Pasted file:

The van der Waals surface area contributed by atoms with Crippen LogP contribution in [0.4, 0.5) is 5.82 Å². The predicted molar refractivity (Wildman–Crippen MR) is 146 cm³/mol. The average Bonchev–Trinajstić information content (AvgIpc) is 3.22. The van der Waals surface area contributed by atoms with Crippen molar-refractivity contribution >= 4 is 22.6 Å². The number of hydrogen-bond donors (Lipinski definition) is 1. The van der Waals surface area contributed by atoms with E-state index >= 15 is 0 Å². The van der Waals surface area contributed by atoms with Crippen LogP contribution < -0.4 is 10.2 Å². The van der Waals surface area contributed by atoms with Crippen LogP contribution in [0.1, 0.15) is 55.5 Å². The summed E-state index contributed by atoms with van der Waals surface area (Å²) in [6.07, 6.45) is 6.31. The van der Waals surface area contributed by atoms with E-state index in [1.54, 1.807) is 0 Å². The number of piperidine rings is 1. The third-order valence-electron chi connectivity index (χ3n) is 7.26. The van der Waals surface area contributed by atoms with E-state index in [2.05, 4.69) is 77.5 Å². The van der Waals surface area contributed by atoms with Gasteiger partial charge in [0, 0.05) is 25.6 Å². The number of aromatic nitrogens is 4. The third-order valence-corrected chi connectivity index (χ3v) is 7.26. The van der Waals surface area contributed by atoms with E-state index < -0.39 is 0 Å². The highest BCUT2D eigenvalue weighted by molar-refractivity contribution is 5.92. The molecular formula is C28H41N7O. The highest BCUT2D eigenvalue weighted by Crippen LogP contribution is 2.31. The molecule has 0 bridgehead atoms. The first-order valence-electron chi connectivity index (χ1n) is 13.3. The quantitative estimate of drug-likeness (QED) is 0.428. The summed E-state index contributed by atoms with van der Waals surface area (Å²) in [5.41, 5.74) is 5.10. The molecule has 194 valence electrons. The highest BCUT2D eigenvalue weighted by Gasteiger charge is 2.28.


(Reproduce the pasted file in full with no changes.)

The van der Waals surface area contributed by atoms with Crippen LogP contribution in [0.4, 0.5) is 5.82 Å². The predicted molar refractivity (Wildman–Crippen MR) is 146 cm³/mol. The average Bonchev–Trinajstić information content (AvgIpc) is 3.22. The van der Waals surface area contributed by atoms with Crippen molar-refractivity contribution >= 4 is 22.6 Å². The number of hydrogen-bond donors (Lipinski definition) is 1. The van der Waals surface area contributed by atoms with E-state index >= 15 is 0 Å². The van der Waals surface area contributed by atoms with Crippen LogP contribution < -0.4 is 10.2 Å². The van der Waals surface area contributed by atoms with Crippen LogP contribution in [0.1, 0.15) is 55.5 Å². The summed E-state index contributed by atoms with van der Waals surface area (Å²) in [6.07, 6.45) is 6.31. The van der Waals surface area contributed by atoms with E-state index in [1.54, 1.807) is 0 Å². The number of piperidine rings is 1. The third-order valence-electron chi connectivity index (χ3n) is 7.26. The van der Waals surface area contributed by atoms with E-state index in [2.05, 4.69) is 77.5 Å². The van der Waals surface area contributed by atoms with Gasteiger partial charge in [0, 0.05) is 25.6 Å². The number of aromatic nitrogens is 4. The third-order valence-corrected chi connectivity index (χ3v) is 7.26. The van der Waals surface area contributed by atoms with E-state index < -0.39 is 0 Å². The highest BCUT2D eigenvalue weighted by molar-refractivity contribution is 5.92. The molecular formula is C28H41N7O. The highest BCUT2D eigenvalue weighted by Crippen LogP contribution is 2.31. The molecule has 0 bridgehead atoms. The first-order valence-electron chi connectivity index (χ1n) is 13.3. The quantitative estimate of drug-likeness (QED) is 0.428. The summed E-state index contributed by atoms with van der Waals surface area (Å²) in [5.41, 5.74) is 5.10. The molecule has 194 valence electrons. The highest BCUT2D eigenvalue weighted by Gasteiger charge is 2.28.